effects on part of a track?

What is the best way to accomplish this?



Cubase supports both online (real-time) effects processing, through Insert effects and Send effects (aka FX channels), as well as offline (destructive) processing through the Audio->Process and Audio->Plug-ins submenus.
To apply an Insert effect, select an audio track’s header and look in the Inspector for the Inserts tab. (If it doesn’t appear, right-click in the Inspector to make it visible.) Click an insert slot and choose an effect plug-in. Send effects can be added the same way. FX Channels are similar to Send effects, but they are created by switching to the Mixer view, right-clicking on the audio channel, and choosing "Add FX Channel to ".
Insert and Send effects are applied in real-time during playback, and thus they will be applied to the entire length of the track in unless you use automation to limit their scope. To apply automation to a track, right-click on the audio track’s header that has the effect applied to it and choose “Show Automation”. An automation lane will appear. The click on the button that says Volume, and find the Insert’s controls (they begin with "Ins.: " ). Draw or record automation events into the lane. You could use this to regulate the strength of an effect or even Bypass it entirely at times.
The offline effects are applied simply by selecting a region of audio, going to the Audio menu at top, and selecting a function from the Process or Plug-ins submenus. Offline means they are applied immediately in a destructive (i.e., permanent) fashion, though you can reverse them later from the Audio->Offline Process History menu. Offline processing is good for CPU-intensive operations like pitch-shifting or time-stretching operations, as well as one-shot audio operations like normalization or removing DC offset.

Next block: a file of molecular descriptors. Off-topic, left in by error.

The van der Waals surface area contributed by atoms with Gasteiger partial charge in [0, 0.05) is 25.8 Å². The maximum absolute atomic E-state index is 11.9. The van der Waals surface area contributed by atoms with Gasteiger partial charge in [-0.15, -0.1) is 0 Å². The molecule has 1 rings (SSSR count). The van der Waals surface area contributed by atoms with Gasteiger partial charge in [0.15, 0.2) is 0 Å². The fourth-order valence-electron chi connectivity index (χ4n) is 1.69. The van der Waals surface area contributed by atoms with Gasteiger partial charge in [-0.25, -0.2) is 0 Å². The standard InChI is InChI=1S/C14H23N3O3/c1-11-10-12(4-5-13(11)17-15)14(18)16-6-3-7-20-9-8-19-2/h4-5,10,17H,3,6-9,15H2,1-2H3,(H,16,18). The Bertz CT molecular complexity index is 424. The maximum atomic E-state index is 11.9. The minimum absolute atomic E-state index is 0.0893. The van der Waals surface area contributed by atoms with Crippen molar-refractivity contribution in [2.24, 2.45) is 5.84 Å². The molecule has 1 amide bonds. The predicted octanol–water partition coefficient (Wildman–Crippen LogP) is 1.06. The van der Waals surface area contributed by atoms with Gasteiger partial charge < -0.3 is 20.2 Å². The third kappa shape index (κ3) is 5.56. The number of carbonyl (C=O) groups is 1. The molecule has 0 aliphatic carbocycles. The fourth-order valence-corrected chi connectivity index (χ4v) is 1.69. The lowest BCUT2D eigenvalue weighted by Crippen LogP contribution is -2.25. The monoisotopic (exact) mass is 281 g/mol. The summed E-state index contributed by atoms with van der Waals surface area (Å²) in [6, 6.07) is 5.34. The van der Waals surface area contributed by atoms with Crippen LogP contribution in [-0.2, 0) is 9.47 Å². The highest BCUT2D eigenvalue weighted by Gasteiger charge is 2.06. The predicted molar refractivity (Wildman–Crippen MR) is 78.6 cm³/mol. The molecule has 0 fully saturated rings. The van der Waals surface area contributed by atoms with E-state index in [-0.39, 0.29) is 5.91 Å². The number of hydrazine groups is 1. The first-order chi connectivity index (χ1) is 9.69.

I like creating a dedicated FX Channel and then automating a send, to it, on the track in question.

Automating the send to “punch in / out” of the area to be affected, gives the ultimate in control over not only the times, but also the level (or even a changing level over that duration); it’s real-time / non-destructive; and most importantly, it allows routing that FX Channel to a Group Channel in your “final stems area” (which if you’re not doing, you should consider) for discrete control over the FX in the mix.

E.g. You might have an Instruments Stem (Group Channel) and a Instrument FX Stem (Group Channel), Drums Stem and Drum FX Stem, Vocals Stem and Vocal FX Stem, etc.

Giving the FX their own channel is very helpful during the mixdown. It’s always good to re-evaluate the balance between wet and dry of the elements.

This technique (some would argue “best practice”) also lets you apply even more effects TO the effects. (insert “Yo Dawg” meme joke here)

E.g., eq’ing out some low end from the FX, as a whole. Altering Mid/Side on them. Or curbing some high-end. Putting compression on them (taboo as that sounds, it’s a real technique for some music genres), or sidechain for a pumping effects on the effects, etc.

You can get creative with the effects, themselves, as a whole and achieve results not possible any other way.

The only way to get all this good stuff, properly, is with sends (and a series of supporting and well-organized Group Channels).

Sidebar: [In case CPU becomes an issue, I would make the argument that it’s better to give CPU priority to these kind of real-time bus effects, and simply freeze VSTi’s at their source, if needed. But only you can make that choice. There would be less of a tradeoff, in this regard, if Cubase had a working implementation of Studio One’s “rearrange frozen tracks” feature – but I digress.]